The U.S. Air Force is extending by nine months the four ground-segment study contracts for its next-generation GPS satellite navigation system to reduce risk and preserve the flexibility to accelerate the space segment, the service announced June 23.

Four companies are studying the GPS 3 Operational Control Segment under contracts awarded in the summer of 2005: Northrop Grumman Corp. of Los Angeles; General Dynamics C4 Systems of Scottsdale Ariz.; Raytheon Co. of Waltham, Mass.; and Integral Systems of Lanham, Md. Those contracts, originally valued at between $1.1 and $1.4 million apiece, were supposed to run for six months.

In a written response to questions, Tonya Racasner, a spokeswoman for the Air Force, said the value of the contract extensions have not yet been determined. She said the extensions would help reduce technical and programmatic risks associated with developing the GPS 3 space and ground segments separately.

The award of the Operational Control Segment prime contract is now slated for the second quarter of 2007, the Air Force said.

Lockheed Martin Corp. of Bethesda, Md., and Boeing Co. of Chicago are competing to build the GPS 3 satellites, which are expected to offer more accurate and robust navigation signals than prior systems. The satellites originally were supposed to start launching in 2009, but that schedule has shifted back and forth several times, with initial deployment now scheduled for 2013.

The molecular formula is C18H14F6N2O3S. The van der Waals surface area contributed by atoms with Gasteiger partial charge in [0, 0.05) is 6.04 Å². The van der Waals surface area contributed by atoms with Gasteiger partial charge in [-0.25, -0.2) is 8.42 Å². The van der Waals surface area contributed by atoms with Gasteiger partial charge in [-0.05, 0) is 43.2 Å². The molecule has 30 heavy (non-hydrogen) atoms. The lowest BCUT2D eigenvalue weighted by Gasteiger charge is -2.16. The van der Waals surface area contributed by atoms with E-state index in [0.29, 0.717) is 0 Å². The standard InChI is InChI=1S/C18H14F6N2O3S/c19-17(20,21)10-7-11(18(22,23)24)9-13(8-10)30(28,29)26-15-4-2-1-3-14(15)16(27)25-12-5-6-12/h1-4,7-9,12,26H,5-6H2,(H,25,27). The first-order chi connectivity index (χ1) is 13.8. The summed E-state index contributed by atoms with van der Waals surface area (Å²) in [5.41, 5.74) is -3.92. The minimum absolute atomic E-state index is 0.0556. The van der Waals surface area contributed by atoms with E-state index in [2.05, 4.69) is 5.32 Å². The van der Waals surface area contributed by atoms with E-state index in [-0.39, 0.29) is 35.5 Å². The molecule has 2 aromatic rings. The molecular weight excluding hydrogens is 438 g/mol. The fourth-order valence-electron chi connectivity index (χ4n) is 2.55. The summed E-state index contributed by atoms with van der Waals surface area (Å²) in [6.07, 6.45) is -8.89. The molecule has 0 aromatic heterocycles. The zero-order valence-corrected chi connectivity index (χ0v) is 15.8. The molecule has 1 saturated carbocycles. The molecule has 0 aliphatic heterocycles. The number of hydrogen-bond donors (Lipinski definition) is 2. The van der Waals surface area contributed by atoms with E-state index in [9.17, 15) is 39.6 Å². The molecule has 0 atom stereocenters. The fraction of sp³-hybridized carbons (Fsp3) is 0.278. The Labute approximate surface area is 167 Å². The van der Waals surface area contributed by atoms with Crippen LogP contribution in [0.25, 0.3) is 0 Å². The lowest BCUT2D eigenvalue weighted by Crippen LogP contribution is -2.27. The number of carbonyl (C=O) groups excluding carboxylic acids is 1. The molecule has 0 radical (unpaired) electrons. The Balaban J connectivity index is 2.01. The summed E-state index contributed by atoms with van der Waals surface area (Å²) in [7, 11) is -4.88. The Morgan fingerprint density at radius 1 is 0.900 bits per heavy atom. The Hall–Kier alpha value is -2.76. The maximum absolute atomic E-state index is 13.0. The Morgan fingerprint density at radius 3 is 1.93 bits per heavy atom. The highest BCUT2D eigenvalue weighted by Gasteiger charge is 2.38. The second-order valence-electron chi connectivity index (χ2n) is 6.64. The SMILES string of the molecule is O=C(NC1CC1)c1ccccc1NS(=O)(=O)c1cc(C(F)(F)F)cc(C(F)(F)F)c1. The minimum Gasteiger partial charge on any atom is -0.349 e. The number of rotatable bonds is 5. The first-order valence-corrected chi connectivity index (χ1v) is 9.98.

The GPS 2R-series navigation satellites currently being launched are built by Lockheed Martin. Boeing is building a follow on series dubbed GPS 2F that will serve as a bridge to the GPS 3 constellation.

Air Force officials have acknowledged that the GPS 2F program has run into developmental snags. Boeing is under contract to build 12 GPS 2F satellites, which are slated to begin launching in 2008 .

In a notice announcing the ground segment contract modifications, the Air Force said that among the areas to be studied under the extensions are “approaches to support an accelerated GPS 3A space vehicle launch” as well as ground segment and space vehicle “synchronization.”